Heather F.

Heather F. Sharpe

CHAIR, Professor of Art History

Heather F. Sharpe received her Ph.D. from Indiana University at Bloomington. She specializes in ancient Greek art and has conducted extensive research on small bronze sculpture from Roman Greece. Most summers, Prof. Sharpe can be found working as a Senior Associate at the American School of Classical Studies at Athens, Greece and conducting museum lectures on Greek and Roman bronze sculpture to students participating in the ASCSA Summer Sessions and Seminars. She has published extensively on small Greek bronzes, including an extensive study on the bronze statuettes from the Athenian Agora published in the journal Hesperia. She is currently working on a project focusing on the ancient Greek game of kottabos and depictions of the game on Greek painted vases. Prof. Sharpe has been the recipient of numerous awards, including an Anna C. and Oliver C. Colburn Fellowship, a Eugene Vanderpool Fellowship, National Endowment of the Humanities Summer Institute awards, and a Society of Classical Studies Pedagogy Award. She recently was appointed as lecturer for the 2018/2019 National Lecture Program of the Archaeological Institute of America.


  • Dissertation: From Hieron and Oikos: A Study of Bronze Statuettes from Hellenistic and Imperial Greece.
  • Ph.D. (History of Art), Indiana University, Bloomington, 2006
  • M.A. (History of Art), Indiana University, Bloomington, 1993
  • B.A. (Department of Art), California State University, Long Beach, 1989


  • “The Paramythia Bronzes: Expressions of Cultural Identity in Roman Epirus,” in Artistry in Bronze: The Greeks and Their Legacy. XIXth International Congress on Ancient Bronzes, Los Angeles, Jens M. Daehner, Kenneth Lapatin, and Ambra Spinelli eds. Los Angeles 2017, pp. 134-143.
  • “Observations on the Casting, Mounting and Display of Archaic Greek Bronze Statuettes” in Proceedings of the XVIIth International Congress on Ancient Bronzes, Izmir (Editions Mergoil), A. Giumlia-Mair and C. C. Mattusch eds., Autun 2016, pp. 143-150.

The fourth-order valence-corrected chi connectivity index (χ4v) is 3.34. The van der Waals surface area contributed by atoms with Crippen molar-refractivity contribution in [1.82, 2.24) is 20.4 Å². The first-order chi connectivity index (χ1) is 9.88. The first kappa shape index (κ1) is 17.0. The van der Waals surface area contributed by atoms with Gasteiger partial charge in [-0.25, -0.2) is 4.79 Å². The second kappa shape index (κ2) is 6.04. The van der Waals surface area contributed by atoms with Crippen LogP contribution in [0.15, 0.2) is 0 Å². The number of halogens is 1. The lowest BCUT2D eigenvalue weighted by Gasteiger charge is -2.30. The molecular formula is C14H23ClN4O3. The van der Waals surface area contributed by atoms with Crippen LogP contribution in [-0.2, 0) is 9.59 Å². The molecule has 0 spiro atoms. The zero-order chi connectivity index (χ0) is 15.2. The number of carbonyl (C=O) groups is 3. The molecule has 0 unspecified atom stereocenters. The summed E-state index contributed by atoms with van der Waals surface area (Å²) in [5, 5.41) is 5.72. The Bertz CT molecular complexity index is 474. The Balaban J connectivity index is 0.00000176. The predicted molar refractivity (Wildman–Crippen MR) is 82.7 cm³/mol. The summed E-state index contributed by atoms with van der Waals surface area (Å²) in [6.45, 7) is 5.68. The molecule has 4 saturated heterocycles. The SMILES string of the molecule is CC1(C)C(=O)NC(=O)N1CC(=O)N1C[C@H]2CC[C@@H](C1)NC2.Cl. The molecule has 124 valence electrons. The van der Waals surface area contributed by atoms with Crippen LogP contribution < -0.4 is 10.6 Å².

• “Lar Statuettes from Roman Greece,” in New Research on Ancient Bronzes; Acta of the 18th International Bronze Congress, Zurich, Switzerland (Zurich Studies in Archaeology 10), E. Deschler-Erb and P. Della Casa eds., Zurich 2015, pp.157-160.
  • “The Religious and Decorative Uses of Terracottas in Houses at Olynthus,” in Figurines de terre cuite en Méditerranee orientale grecque et romaine. Production et Diffusion, Iconographie et Fonction. Colloque international, 2-6 juin 2007 / Izmir, Turquie, A. Muller and E. Lafli, eds., Villeneuve d’Ascq 2015, pp. 221-236. 
  • “Bronze Statuettes from the Athenian Agora: Evidence for Domestic Cults in Roman Greece,” Hesperia 83 (2014), pp. 143-187.
  • Catalog entries in A Peaceable Kingdom: Animals in Ancient Art from the Leo Mildenberg Collection, Zurich, 2004.
  • “A Bronze Statuette from the Athenian Agora: A Technical and Iconographical Examination,” in I Bronzi Antichi: Produzione e Technologia.  Atti del XV Congresso Internazionale sui Bronzi Antichi, organizzato dall'Università di Udine, sede di Gorizia Grado-Aquileia, 22-26 maggio 2001 (Monograph Instrumentum 21), A. Giumlia-Mair, ed. Montagnac, 2002, pp. 167-173.
  • “A Rare Hellenistic Bronze in the Indiana University Art Museum,” in From Parts to the Whole, vol. 1, Acta of the 13th International Bronze Congress, Held at Cambridge, Massachusetts, May 28 – June 1, 1996 (Journal of Roman Archaeology Supplementary Series 39), C.C. Mattusch, A. Brauer, and S.E. Knudsen, eds., Portsmouth, RI, 2000, pp. 250-253.
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